Regardless of age and experience, researchers tend to publish in high profile journals. Although when they have to choose between journals of similar quality openness might be an additional benefit. As I mentioned before, in Poland journals with high Impact Factor are most preferred. Thus, a researcher whose paper is accepted by a journal with high Impact Factor and no open access option (even with no option of self-archiving an open access copy) will probably publish the paper in this journal anyway. Although in some fields there are excellent journals, which allow self-archiving or are even fully open access.
I would like to stress that the Ministry is working on some regulations that are going to support open access directly. However, the academic community in Poland is resisting this kind of regulation, mostly due to a lack of knowledge about open access. People very often think that open access content is not peer-reviewed or low quality, which is generally wrong. Academics who are against open access usually associate it with the activity of predatory publishers, which they know from the spam emails they receive. On the other hand, I think that reputable publishers who are getting involved in open access journals are slowly convincing the skeptics that open access content may be good.
What are the publishing habits of academics in Poland?
The best Polish researchers publish in very good journals with high Impact Factor. Although still a lot of their colleagues (especially humanists, but not only) publish mostly in local, Polish journals. Very often they think that their research will not be of interest for researchers abroad, which is simply wrong in the majority of cases. Humanists and social scientists should also discuss internationally, and they do it already. For example, Polish philosophers should discuss with German and British ones, and so on.
Meanwhile, we have plenty of journals published in Polish with printed versions only and no open access options. Fortunately this is also slowly changing since the rules for national funding grants for journals support on-line access to journal content. This is widely seen as an incentive for openness.
Monographs are also still more popular in Poland than in Western Europe. However, the circulation of monographs is usually very low, with no on-line version, so they are usually inaccessible.
What is the role of open access in opening Polish humanities to international debate?
To play an equal role in the current academic debate researchers have to be open to dialogue. They should make their work available to an international audience, and this has not been done in Poland. The most striking evidence of this fact is the current funding opportunity that was advertised on the Oxford University home page. The grant is to be spent on research on the Jagiellonian dynasty, which is described there as one of the most powerful in Europe, but hardly known. And of course there is plenty of excellent work on the Jagiellonians written by Polish historians. But none of these works are known abroad and this of course is the fault of Polish humanists.
As a researcher I cannot really imagine publishing my work only in Polish and only in a printed version. It would be a waste of my work’s results. When I publish something I want it to be read by as broad an audience as possible. Thus, I want to publish it in English and in open access.
Do researchers in Poland have problems with access?
The economic barrier is the crucial problem. When a researcher needs to pay for access to ten articles (published in various journals that his or her institution are not subscribed to) and he or she has to pay $300-$400. When somebody wants to purchase access to 20 articles, he or she has to pay an amount that is approximately equal to the salary of Polish researcher, not to mention books that sometimes cost $500. This is a brutal truth for Polish academics.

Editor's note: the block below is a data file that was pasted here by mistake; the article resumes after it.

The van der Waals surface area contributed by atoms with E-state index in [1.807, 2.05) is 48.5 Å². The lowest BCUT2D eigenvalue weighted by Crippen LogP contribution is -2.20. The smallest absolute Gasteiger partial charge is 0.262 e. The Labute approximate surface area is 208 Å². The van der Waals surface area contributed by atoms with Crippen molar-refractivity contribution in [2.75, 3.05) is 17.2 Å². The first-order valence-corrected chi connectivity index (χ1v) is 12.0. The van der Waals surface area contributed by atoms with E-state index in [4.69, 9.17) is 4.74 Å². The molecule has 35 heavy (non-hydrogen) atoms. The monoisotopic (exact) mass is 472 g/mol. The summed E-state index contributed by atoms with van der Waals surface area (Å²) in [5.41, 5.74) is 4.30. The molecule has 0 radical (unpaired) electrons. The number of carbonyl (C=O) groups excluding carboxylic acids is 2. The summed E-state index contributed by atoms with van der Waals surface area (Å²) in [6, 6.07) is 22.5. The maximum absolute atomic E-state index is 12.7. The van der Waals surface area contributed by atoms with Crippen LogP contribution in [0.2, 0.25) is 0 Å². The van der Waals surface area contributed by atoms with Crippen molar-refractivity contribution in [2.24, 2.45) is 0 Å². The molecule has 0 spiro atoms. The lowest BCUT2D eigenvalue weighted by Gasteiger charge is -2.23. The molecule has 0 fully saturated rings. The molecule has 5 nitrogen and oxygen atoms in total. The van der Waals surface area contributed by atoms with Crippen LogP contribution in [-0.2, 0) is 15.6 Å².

To make good research one needs constant access to a wide range of literature. And no library in Central Europe can afford to pay for subscriptions to all the important journals. For my colleagues and me working within the field of philosophy and bibliometrics, a huge problem is lack of access to content published by Taylor and Francis. Just a few institutions in Poland have access to their journals.
That is why we need to educate young scientists to publish their works in open access. Open access is a win-win situation for researchers around the world. Thanks to it more people will read their work and they will have access to the works of more people.
What would you recommend to the Polish Ministry of Science and Higher Education concerning their open access policy?
I am recommending to the governors the very same thing I do myself and that I suggest to my colleagues. It is absolutely necessary to publish all the outputs of publicly founded research in the open access model. All researchers have to choose the best place to publish in their particular field and then take care about the openness. It can be done by choosing a journal that is free for both authors and readers, or it can be done by choosing an author-pays open access journal or by publishing an author-pays open access monograph. If the best place to publish the output is a traditional journal, we should try to find one, which allows at least to self-archive the preprint version of the article. It is still open access. And eventually there is an option to publish it as an open access eprint, after an embargo period.
Are the humanities in Poland and other countries in Central and Eastern Europe ready to cover the costs of so called ‘gold open access’? For example, De Gruyter Open is going to introduce article processing charges for journals in humanities at a level of 500 euro.
For Polish researchers working in the field of humanities, 500 euro for publishing an article in a journal that is indexed by Web of Science, or in future in the SciMago database, so the article fosters his or her career, is an acceptable price. To publish research in a proper place and in addition to benefit from the openness, polish academics can pay 500 euro. But I think that no one will pay this amount of money for a journal which is not indexed by these databases, which are crucial for the evaluation of a researcher’s work.
Will open access increase in Poland and other Central European countries and will the researchers from these countries gain a significant position within the international academic discussion?
I think that Polish humanities and Polish science are very good, although they are promoted in an inefficient way. It will help us a lot when Polish research output is published mostly in international languages and in open access. And, finally, yes I believe that the importance of open access will increase in Poland, and that it will help us to improve our position in the academic world.